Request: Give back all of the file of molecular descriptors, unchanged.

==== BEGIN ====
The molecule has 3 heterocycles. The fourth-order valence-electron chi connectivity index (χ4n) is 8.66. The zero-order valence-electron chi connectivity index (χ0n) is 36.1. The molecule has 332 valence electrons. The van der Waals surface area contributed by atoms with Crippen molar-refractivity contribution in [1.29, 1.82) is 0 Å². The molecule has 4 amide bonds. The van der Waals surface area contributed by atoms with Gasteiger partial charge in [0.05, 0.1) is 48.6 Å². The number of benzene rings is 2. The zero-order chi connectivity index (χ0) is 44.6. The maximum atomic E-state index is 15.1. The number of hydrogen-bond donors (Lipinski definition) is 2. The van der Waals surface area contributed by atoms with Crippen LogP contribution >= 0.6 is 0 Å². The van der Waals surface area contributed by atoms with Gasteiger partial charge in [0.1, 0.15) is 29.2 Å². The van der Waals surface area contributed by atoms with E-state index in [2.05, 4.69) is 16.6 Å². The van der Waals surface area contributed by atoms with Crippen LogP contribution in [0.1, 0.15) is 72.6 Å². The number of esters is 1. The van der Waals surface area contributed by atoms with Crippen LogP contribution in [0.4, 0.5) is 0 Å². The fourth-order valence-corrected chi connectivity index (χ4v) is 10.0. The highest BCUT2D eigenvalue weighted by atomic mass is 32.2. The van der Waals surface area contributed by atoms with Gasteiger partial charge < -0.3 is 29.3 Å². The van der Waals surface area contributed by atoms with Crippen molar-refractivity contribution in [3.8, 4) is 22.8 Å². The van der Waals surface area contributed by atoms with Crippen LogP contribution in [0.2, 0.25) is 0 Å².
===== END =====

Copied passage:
The molecule has 3 heterocycles. The fourth-order valence-electron chi connectivity index (χ4n) is 8.66. The zero-order valence-electron chi connectivity index (χ0n) is 36.1. The molecule has 332 valence electrons. The van der Waals surface area contributed by atoms with Crippen molar-refractivity contribution in [1.29, 1.82) is 0 Å². The molecule has 4 amide bonds. The van der Waals surface area contributed by atoms with Gasteiger partial charge in [0.05, 0.1) is 48.6 Å². The number of benzene rings is 2. The zero-order chi connectivity index (χ0) is 44.6. The maximum atomic E-state index is 15.1. The number of hydrogen-bond donors (Lipinski definition) is 2. The van der Waals surface area contributed by atoms with Crippen LogP contribution >= 0.6 is 0 Å². The van der Waals surface area contributed by atoms with Gasteiger partial charge in [0.1, 0.15) is 29.2 Å². The van der Waals surface area contributed by atoms with E-state index in [2.05, 4.69) is 16.6 Å². The van der Waals surface area contributed by atoms with Crippen LogP contribution in [0.1, 0.15) is 72.6 Å². The number of esters is 1. The van der Waals surface area contributed by atoms with Crippen LogP contribution in [0.4, 0.5) is 0 Å². The fourth-order valence-corrected chi connectivity index (χ4v) is 10.0. The highest BCUT2D eigenvalue weighted by atomic mass is 32.2. The van der Waals surface area contributed by atoms with Gasteiger partial charge < -0.3 is 29.3 Å². The van der Waals surface area contributed by atoms with Crippen molar-refractivity contribution in [3.8, 4) is 22.8 Å². The van der Waals surface area contributed by atoms with Crippen LogP contribution in [0.2, 0.25) is 0 Å².